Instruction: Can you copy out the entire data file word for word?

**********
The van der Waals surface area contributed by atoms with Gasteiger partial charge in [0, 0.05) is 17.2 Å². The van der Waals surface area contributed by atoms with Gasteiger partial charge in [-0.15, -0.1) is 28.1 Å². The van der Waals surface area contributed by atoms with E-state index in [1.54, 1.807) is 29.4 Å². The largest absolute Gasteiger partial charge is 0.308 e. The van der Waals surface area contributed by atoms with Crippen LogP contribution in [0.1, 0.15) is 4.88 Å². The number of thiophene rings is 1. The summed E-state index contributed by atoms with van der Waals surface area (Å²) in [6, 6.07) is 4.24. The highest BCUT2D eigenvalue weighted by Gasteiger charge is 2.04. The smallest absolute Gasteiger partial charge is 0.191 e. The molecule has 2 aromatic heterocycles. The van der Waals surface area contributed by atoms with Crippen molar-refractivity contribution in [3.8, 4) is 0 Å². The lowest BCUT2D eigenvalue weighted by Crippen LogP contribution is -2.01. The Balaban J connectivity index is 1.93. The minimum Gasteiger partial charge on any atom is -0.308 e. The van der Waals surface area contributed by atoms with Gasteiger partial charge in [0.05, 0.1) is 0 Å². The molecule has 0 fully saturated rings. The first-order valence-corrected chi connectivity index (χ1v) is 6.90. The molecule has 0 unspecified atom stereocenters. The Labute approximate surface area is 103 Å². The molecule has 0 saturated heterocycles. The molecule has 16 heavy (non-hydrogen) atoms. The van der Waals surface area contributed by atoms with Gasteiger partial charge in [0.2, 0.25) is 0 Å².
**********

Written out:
The van der Waals surface area contributed by atoms with Gasteiger partial charge in [0, 0.05) is 17.2 Å². The van der Waals surface area contributed by atoms with Gasteiger partial charge in [-0.15, -0.1) is 28.1 Å². The van der Waals surface area contributed by atoms with E-state index in [1.54, 1.807) is 29.4 Å². The largest absolute Gasteiger partial charge is 0.308 e. The van der Waals surface area contributed by atoms with Crippen LogP contribution in [0.1, 0.15) is 4.88 Å². The number of thiophene rings is 1. The summed E-state index contributed by atoms with van der Waals surface area (Å²) in [6, 6.07) is 4.24. The highest BCUT2D eigenvalue weighted by Gasteiger charge is 2.04. The smallest absolute Gasteiger partial charge is 0.191 e. The molecule has 2 aromatic heterocycles. The van der Waals surface area contributed by atoms with Crippen molar-refractivity contribution in [3.8, 4) is 0 Å². The lowest BCUT2D eigenvalue weighted by Crippen LogP contribution is -2.01. The Balaban J connectivity index is 1.93. The minimum Gasteiger partial charge on any atom is -0.308 e. The van der Waals surface area contributed by atoms with Gasteiger partial charge in [0.05, 0.1) is 0 Å². The molecule has 0 fully saturated rings. The first-order valence-corrected chi connectivity index (χ1v) is 6.90. The molecule has 0 unspecified atom stereocenters. The Labute approximate surface area is 103 Å². The molecule has 0 saturated heterocycles. The molecule has 16 heavy (non-hydrogen) atoms. The van der Waals surface area contributed by atoms with Gasteiger partial charge in [0.2, 0.25) is 0 Å².